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One of my guilty procrastination techniques all through medical school was to watch Mark Bittman’s Minimalist Videos.  I LOVE them!  They are short, funny, and produced well.  But most of all they offer fantastic recipes:  simple to execute, healthy, and delicious.  Just what everyone needs more of in their lives!  His recipe for chickpea flour savory pancakes has become a staple in my repertoire.  I leave out the wheat flour, and double the chickpea flour to make it gluten free.  Often I add shrimp, diced red peppers, scallops, fresh parsley, fennel bulb, or minced scallions.  It is incredibly versatile.  Another recipe that I have adopted successfully is his sweet potato salad.   Sweet potatoes are nutrient dense compared to their white potato counterparts.  In this version, Bittman gives potato salad a complete makeover, adding black beans, cilantro and lime.  Fresh, creative, easy and nutritious!  I was very excited when I learned that he would be speaking at Powell’s Books this week!  He is touring to promote his new cookbook titled The Food Matters Cookbook, following the publication of his book, Food Matters.  The thrust of his message promotes movement toward a plant based diet and away from processed foods.  His personal health has improved since making these changes in his diet and he argues that this way of eating is good for our planet’s health too.  He shared some statistics about the industrialized livestock industry which were indeed damning.  It was at that point in his presentation that I started questioning his message.  Sure, I agree that industrialized animal production is a nasty business, using far more water, land, petrol, and resources than it should, but all these statistics are based on feeding animals a GRAIN based diet.   Cows, pigs, and chickens have not evolved to eat grains, and neither have we.  Factory farmers feed cows corn because it fattens them up and makes them grow faster than their grass grazed cousins.   Prairies and grasslands that could be feeding cattle using only the sun and rain as resources have been converted into giant corn and soybean monocrops in order to feed cattle and fuel our industrialized food industry.  The solution is not to become vegetarian, but to raise our meat sustainably.  In my experience as a physician I see my patients’ health improve when they eliminate grains (especially, but not just wheat) from their diets.  I would assert that eating grass fed meat with heaps of vegetables and small amounts of properly prepared grains and legumes is the ideal to shoot for.  I do agree with Bittman’s main message that we need to eat REAL FOOD, which means we need to cook.  We need to protect our children from anti-foods like soda and chips that are available from vending machines in their schools, and served to them on trays (subsidized by the government) in school cafeterias.  My personal mission is to help people realize that it is not hard or time consuming to cook healthy meals.  I think Mark Bittman is on the same path.  I did buy the cookbook because it is chock full of innovative simple meal ideas.  In fact, he took a picture of the couple in front of me while I was in line to get the book signed, and I made it onto the website!  (I’m in the second photo) I would love to hear from my readers:  what are some obstacles to cooking real food that you experience?  What are some solutions that you’ve found?  What do you think about vegetarianism or sustainable agriculture?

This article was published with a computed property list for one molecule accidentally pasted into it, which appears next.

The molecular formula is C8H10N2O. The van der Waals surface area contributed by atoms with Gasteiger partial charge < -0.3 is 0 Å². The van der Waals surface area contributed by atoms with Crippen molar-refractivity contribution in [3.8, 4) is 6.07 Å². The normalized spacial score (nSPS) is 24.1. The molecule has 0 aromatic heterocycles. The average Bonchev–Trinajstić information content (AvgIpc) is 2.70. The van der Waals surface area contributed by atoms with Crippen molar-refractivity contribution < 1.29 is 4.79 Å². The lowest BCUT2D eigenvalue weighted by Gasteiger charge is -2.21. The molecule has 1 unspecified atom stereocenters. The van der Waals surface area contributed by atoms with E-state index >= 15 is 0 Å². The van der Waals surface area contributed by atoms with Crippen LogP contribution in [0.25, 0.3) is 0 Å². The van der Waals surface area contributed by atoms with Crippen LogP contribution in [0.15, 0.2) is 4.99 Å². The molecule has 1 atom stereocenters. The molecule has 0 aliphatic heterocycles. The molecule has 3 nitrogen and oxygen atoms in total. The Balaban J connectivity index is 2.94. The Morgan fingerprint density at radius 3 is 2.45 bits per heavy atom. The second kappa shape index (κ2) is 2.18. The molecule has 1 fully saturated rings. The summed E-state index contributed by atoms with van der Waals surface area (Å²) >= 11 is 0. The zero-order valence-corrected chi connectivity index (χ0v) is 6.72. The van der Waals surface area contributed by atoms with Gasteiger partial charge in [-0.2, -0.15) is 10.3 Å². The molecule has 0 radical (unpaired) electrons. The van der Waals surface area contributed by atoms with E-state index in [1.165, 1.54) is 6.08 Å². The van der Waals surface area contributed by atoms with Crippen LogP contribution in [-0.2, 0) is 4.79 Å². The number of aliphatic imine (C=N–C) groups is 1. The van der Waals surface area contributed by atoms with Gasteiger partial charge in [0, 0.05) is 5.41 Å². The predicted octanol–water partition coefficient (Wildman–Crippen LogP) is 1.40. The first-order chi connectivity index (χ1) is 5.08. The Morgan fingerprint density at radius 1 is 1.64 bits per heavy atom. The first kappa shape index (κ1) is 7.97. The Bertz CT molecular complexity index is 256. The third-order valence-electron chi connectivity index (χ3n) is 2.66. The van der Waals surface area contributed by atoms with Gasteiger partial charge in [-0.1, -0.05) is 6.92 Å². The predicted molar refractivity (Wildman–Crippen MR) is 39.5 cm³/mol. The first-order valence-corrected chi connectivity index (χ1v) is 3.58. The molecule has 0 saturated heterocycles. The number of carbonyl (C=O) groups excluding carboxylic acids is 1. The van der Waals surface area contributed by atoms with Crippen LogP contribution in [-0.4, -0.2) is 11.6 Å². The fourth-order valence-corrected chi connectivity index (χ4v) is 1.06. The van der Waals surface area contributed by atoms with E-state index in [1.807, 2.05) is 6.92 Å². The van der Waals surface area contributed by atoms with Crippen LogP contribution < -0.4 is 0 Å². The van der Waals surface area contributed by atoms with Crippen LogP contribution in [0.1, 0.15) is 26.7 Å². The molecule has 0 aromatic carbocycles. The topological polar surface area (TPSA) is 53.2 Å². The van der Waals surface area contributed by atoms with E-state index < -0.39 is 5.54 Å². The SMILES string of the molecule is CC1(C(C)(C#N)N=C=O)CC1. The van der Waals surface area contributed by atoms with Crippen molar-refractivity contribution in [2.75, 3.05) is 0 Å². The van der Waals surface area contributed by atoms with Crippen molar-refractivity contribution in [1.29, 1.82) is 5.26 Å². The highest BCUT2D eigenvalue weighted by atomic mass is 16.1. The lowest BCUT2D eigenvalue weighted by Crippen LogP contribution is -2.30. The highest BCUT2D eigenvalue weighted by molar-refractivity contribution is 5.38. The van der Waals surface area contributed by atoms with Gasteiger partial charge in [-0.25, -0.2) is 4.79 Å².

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  • Rethinking Diabetes June 26, 2013